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Why Did Seventeenth-Century Estates Address The Jurisdictions Of Their Princes As Fatherlands? War, Territorial Absolutism And Duties To The Fatherland In Seventeenth-Century German Political Discourse

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Chapter Summary

In this chapter, the author argues that in the second half of the sixteenth century in sharp contrast to the fifteenth and earlier sixteenth century, the rhetoric of fatherland began to be used to describe the jurisdictions of princes as well as to describe the Empire. The author begins with a short outline of the significance of the term patria within legal discourse (I), followed by a single example that reveals in more detail that, although the application of the new term remained muddled, contradictory and haphazard, its use tended to become openly anti-absolutist in the seventeenth century (II). Without doubt, many princes in Germany succeeded in emancipating themselves to a considerable extent from the formal control of estate assemblies.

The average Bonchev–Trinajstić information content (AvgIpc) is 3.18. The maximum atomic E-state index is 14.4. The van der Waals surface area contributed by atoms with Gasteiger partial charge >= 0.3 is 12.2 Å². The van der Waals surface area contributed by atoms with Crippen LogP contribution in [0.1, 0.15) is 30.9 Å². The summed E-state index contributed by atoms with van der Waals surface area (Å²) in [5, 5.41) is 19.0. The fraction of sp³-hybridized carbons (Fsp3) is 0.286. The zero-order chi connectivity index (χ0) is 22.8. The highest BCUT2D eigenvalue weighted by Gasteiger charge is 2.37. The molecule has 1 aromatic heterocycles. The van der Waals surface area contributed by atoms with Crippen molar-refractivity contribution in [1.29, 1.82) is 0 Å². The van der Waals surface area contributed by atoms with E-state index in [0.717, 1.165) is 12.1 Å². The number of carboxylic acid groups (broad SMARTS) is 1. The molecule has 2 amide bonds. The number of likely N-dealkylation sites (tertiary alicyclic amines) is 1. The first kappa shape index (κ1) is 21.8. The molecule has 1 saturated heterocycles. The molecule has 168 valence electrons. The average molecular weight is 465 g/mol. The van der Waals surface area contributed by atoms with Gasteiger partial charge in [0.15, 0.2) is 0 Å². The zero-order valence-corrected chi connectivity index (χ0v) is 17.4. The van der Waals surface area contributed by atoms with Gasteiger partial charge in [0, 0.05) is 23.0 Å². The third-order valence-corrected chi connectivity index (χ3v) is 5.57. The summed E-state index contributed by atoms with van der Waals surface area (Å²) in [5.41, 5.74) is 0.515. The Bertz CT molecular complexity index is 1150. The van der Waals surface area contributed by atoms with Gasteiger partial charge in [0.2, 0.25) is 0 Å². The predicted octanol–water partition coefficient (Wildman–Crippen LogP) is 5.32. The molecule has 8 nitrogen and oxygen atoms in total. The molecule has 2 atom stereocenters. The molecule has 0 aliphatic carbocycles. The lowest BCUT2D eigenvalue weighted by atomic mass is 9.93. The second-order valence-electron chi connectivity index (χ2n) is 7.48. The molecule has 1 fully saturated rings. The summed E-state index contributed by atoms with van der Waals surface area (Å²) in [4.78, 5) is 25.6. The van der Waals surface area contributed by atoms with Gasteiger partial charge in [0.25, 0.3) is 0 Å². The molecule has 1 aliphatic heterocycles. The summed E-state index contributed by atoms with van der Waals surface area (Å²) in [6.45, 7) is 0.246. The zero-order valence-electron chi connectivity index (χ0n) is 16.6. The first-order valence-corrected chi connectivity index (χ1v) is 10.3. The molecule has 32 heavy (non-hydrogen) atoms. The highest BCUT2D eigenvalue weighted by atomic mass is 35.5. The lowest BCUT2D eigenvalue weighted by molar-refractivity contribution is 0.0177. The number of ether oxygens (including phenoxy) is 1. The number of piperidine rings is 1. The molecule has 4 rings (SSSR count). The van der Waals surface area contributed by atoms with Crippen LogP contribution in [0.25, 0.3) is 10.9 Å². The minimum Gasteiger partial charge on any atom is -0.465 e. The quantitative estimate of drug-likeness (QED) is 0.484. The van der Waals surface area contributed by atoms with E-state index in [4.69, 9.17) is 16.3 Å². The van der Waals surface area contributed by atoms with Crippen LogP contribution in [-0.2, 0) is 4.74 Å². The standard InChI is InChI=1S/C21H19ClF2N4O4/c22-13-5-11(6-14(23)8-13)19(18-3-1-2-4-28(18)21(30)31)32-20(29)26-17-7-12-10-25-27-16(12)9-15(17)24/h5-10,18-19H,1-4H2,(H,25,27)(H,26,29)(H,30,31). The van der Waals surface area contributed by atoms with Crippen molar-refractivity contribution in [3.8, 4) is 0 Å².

Keywords: fatherland; Germany; patria

10.1163/ej.9789004162761.i-294.40
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